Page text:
between the waveguide and the cavity and the corner-cut length, which is defined as a distance c away from the
cavity sidewalls. Fabrication of these corner-cut square-resonators is performed on Silicon-on-Insulator (SOI) by
conventional E-beam lithography and dry etching. These processes were optimized to achieve vertical and smooth
sidewalls in order to decrease scattering losses and they will be discussed in details below. Characterization of these
corner-cut square resonators shows good performance and excellent agreement with the rigorous electromagnetic
simulation. We will also discuss the potential application of using this design in combination with dispersion based
Photonic Crystals (PhCs) to achieve lasing.
Silicon based light emitting materials are of particular interest for integrating electric and photonic devices into an all-silicon platform. The progress of nano-scale fabrication has led to the ability to realize silicon emitters based on quantum confinement mechanisms. Quantum confinement in nano-structured silicon overcomes the indirect bandgap present in bulk silicon allowing for radiative emissions. Two common structures that utilize the quantum mechanisms leading to light emission in silicon are nanocrystals embedded in silicon dioxide and silicon/silicon dioxide super lattices. Nanocrystals employ quantum confinement in three dimensions while the super lattice structure induces two-dimensional confinement. Strong photoluminescence (PL) has been demonstrated in both structures, confirming the presence of quantum confinement effects. Our super lattice structures are grown using plasma enhanced chemical vapor deposition (PECVD) with alternating layers of silicon and silicon dioxide. We present here sub-10nm period superlattices confirmed via transmission electron microscopy and x-ray diffraction and reflectivity. We also present a new design for an electrically pumped device along with preliminary current-voltage characteristics.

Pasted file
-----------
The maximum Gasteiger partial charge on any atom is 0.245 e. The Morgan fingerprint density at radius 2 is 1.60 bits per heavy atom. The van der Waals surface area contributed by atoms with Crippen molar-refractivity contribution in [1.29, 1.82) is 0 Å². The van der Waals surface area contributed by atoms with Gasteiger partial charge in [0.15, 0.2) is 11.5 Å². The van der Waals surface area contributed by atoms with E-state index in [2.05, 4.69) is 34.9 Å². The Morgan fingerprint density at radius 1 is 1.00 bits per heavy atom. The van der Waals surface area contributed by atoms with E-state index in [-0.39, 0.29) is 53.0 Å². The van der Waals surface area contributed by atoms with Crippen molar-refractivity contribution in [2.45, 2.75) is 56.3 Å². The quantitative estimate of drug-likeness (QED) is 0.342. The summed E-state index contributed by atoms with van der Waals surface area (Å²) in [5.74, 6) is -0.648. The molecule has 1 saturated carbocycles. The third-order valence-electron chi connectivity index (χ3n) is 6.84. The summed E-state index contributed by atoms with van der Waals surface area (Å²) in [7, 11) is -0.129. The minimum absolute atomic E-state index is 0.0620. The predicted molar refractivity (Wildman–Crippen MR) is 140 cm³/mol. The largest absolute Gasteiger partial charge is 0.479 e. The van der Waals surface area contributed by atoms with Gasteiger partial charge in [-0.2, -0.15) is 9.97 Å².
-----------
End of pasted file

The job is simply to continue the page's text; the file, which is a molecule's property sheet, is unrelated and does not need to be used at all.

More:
Under the DARPA COMP-I (Compressive Optical MONTAGE Photography Initiative) program, the goal of this project is to significantly reduce the volume and form factor of infrared imaging systems without loss of resolution. The approach taken is to use an array of small lenses with extremely short focal lengths rather than the conventional approach of a single aperture lens system with large diameter and focal length. The array of lenses creates multiple copies of the scene on a single focal plane detector array, which are then used to reconstruct an image with resolution comparable to or higher than that of the conventional imaging system. This is achieved by a computational method known as super-resolution reconstruction. Work at the University of Delaware towards this end includes participation in the design and optimization of the optical system along with fabrication of some of the optical elements. Grayscale lithography using a high-energy beam sensitive (HEBS) glass photomask and proportional dry etch pattern transfer are the key techniques enabling the fabrication process. In this paper we will discuss the design of the imaging system while focusing on the fabrication aspects of the project.